© 2003

Extreme Programming and Agile Methods - XP/Agile Universe 2003

Third XP Agile Universe Conference, New Orleans, LA, USA, August 10-13, 2003. Proceedings

  • Frank Maurer
  • Don Wells
Conference proceedings XP/Agile Universe 2003

Part of the Lecture Notes in Computer Science book series (LNCS, volume 2753)

Table of contents

  1. Front Matter
  2. Becoming Agile

  3. Agile Methods and Processes

    1. Ken Auer, Erik Meade, Gareth Reeves
      Pages 35-42
    2. J Adrian Zimmer
      Pages 62-72
  4. Agile Testing

    1. Gerard Meszaros, Shaun M. Smith, Jennitta Andrea
      Pages 73-81
    2. Robert Wenner
      Pages 96-110
    3. Gerard Meszaros, Ralph Bohnet, Jennitta Andrea
      Pages 111-119
    4. Carl Erickson, Ralph Palmer, David Crosby, Michael Marsiglia, Micah Alles
      Pages 120-128
  5. Tool Support for Agile Teams

    1. David Stotts, Laurie Williams, Nachiappan Nagappan, Prashant Baheti, Dennis Jen, Anne Jackson
      Pages 129-141
    2. Sandro Pinna, Paolo Lorrai, Michele Marchesi, Nicola Serra
      Pages 151-160
  6. Educator Symposiums

Other volumes

  1. 4th International Conference, XP 2003 Genova, Italy, May 25–29, 2003 Proceedings
  2. Extreme Programming and Agile Methods - XP/Agile Universe 2003
    Third XP Agile Universe Conference, New Orleans, LA, USA, August 10-13, 2003. Proceedings

About these proceedings


XPAgileUniverse2003isthethirdconferenceinaseriesrunninginNorthA- rica and attracting participants from all over the world who are interested in the research, development and application of agile software processes. Agile app- aches value people and interaction over processes and tools – moving software engineering from the process-oriented software development approaches of the 1990s towards people-oriented approaches that we are starting to see more and more in this decade. Agile approaches stress a holistic view of software deve- pers as being involved in analysis, design, implementation and testing activities, while more traditional, tayloristic approaches separate these tasks and assign them to di?erent “resources. ” Tayloristic approaches create knowledge-sharing problems as information gathered by one person needs to be handed over – usually in the form of documentation – to the next person in the chain. Agile approaches reduce the number of hand-o?s and, thus, decrease the amount of required documentation for knowledge sharing. While deemed a novelty only a few years ago, agile methods are now be- ming established in the software industry and are being applied in more and more application domains. While agile approaches move into the mainstream of software organizations, we are only now beginning to understand their bene?ts, areas of applicability, and also their dangers. This year’s conference will increase this understanding and provide a better base for industry practitioners as they assess the e?ectiveness of agile methods in their environment.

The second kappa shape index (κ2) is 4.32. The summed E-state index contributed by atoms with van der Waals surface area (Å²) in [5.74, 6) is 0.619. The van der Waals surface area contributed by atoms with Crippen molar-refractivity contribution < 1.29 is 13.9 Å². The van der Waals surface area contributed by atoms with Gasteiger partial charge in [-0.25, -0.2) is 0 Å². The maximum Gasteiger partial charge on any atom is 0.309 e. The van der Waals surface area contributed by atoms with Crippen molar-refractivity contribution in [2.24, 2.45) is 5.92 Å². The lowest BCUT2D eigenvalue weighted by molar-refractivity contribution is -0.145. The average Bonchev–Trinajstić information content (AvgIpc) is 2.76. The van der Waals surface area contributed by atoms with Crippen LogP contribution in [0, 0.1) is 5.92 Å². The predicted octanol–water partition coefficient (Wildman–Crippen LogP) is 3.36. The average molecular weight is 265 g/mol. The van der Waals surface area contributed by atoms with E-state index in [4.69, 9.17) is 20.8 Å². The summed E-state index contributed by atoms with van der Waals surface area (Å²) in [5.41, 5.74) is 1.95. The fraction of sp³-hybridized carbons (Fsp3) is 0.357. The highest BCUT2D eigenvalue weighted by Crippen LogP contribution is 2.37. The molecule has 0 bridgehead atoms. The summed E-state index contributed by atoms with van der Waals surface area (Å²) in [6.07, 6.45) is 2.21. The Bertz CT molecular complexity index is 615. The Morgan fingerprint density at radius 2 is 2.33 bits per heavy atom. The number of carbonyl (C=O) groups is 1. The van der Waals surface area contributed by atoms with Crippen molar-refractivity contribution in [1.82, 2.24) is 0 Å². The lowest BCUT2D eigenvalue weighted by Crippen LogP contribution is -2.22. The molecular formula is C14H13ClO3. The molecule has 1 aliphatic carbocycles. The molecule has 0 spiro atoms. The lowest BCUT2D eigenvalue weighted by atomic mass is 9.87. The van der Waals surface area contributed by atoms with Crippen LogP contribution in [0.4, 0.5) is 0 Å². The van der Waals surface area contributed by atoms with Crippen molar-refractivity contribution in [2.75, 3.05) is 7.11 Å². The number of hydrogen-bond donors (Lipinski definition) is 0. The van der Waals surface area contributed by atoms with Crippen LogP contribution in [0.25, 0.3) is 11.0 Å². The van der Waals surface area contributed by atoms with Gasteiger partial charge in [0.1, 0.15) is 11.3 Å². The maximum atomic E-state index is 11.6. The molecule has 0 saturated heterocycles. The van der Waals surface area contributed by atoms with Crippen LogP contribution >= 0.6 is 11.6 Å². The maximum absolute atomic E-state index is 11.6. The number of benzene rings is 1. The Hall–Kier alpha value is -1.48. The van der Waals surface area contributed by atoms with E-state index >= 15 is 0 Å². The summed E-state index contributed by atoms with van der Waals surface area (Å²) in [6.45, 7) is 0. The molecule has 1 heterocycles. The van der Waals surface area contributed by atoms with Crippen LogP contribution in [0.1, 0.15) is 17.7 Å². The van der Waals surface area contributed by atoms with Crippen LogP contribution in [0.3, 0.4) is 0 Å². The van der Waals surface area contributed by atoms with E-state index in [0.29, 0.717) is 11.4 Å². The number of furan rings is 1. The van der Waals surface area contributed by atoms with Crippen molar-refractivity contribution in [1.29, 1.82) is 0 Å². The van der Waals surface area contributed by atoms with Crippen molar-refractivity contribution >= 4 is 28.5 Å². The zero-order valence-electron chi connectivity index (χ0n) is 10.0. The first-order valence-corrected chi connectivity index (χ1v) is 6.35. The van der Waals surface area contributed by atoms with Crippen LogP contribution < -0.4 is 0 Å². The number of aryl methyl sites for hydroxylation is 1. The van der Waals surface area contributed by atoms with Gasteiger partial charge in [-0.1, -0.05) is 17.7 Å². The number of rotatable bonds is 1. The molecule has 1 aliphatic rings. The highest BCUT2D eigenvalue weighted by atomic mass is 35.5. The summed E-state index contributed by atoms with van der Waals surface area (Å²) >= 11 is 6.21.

Agile method Extreme Programming agile methods agile processes agile software processes agile toolkit distributed pair programming human-centered processes pair programming software development software project management software testing

Editors and affiliations

  • Frank Maurer
    • 1
  • Don Wells
    • 2
  1. 1.Department of Computer ScienceUniversity of CalgaryCanada
  2. 2. MIUSA

Bibliographic information